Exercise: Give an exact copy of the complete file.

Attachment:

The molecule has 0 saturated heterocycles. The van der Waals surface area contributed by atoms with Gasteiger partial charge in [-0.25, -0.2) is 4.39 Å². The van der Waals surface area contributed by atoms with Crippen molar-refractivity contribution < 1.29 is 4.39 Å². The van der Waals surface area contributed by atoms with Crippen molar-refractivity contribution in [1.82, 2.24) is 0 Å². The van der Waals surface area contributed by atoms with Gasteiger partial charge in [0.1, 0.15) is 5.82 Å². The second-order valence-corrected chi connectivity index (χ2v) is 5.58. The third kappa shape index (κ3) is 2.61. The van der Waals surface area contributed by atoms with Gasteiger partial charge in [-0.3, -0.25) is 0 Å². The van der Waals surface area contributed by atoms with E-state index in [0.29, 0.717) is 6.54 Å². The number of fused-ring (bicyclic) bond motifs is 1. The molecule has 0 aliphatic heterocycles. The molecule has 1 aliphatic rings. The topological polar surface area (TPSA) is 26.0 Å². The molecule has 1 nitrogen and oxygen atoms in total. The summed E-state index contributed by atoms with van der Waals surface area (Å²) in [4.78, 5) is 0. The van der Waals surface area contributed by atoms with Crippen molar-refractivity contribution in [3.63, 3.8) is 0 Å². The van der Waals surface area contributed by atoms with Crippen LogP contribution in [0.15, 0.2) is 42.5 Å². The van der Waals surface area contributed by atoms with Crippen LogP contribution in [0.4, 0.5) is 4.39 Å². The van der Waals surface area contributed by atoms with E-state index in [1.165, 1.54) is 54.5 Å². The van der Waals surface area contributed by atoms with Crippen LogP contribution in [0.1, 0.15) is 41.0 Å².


The molecule has 0 saturated heterocycles. The van der Waals surface area contributed by atoms with Gasteiger partial charge in [-0.25, -0.2) is 4.39 Å². The van der Waals surface area contributed by atoms with Crippen molar-refractivity contribution < 1.29 is 4.39 Å². The van der Waals surface area contributed by atoms with Crippen molar-refractivity contribution in [1.82, 2.24) is 0 Å². The van der Waals surface area contributed by atoms with Gasteiger partial charge in [0.1, 0.15) is 5.82 Å². The second-order valence-corrected chi connectivity index (χ2v) is 5.58. The third kappa shape index (κ3) is 2.61. The van der Waals surface area contributed by atoms with Gasteiger partial charge in [-0.3, -0.25) is 0 Å². The van der Waals surface area contributed by atoms with E-state index in [0.29, 0.717) is 6.54 Å². The number of fused-ring (bicyclic) bond motifs is 1. The molecule has 0 aliphatic heterocycles. The molecule has 1 aliphatic rings. The topological polar surface area (TPSA) is 26.0 Å². The molecule has 1 nitrogen and oxygen atoms in total. The summed E-state index contributed by atoms with van der Waals surface area (Å²) in [4.78, 5) is 0. The van der Waals surface area contributed by atoms with Crippen molar-refractivity contribution in [3.63, 3.8) is 0 Å². The van der Waals surface area contributed by atoms with Crippen LogP contribution in [0.15, 0.2) is 42.5 Å². The van der Waals surface area contributed by atoms with Crippen LogP contribution in [0.4, 0.5) is 4.39 Å². The van der Waals surface area contributed by atoms with E-state index in [1.165, 1.54) is 54.5 Å². The van der Waals surface area contributed by atoms with Crippen LogP contribution in [0.1, 0.15) is 41.0 Å².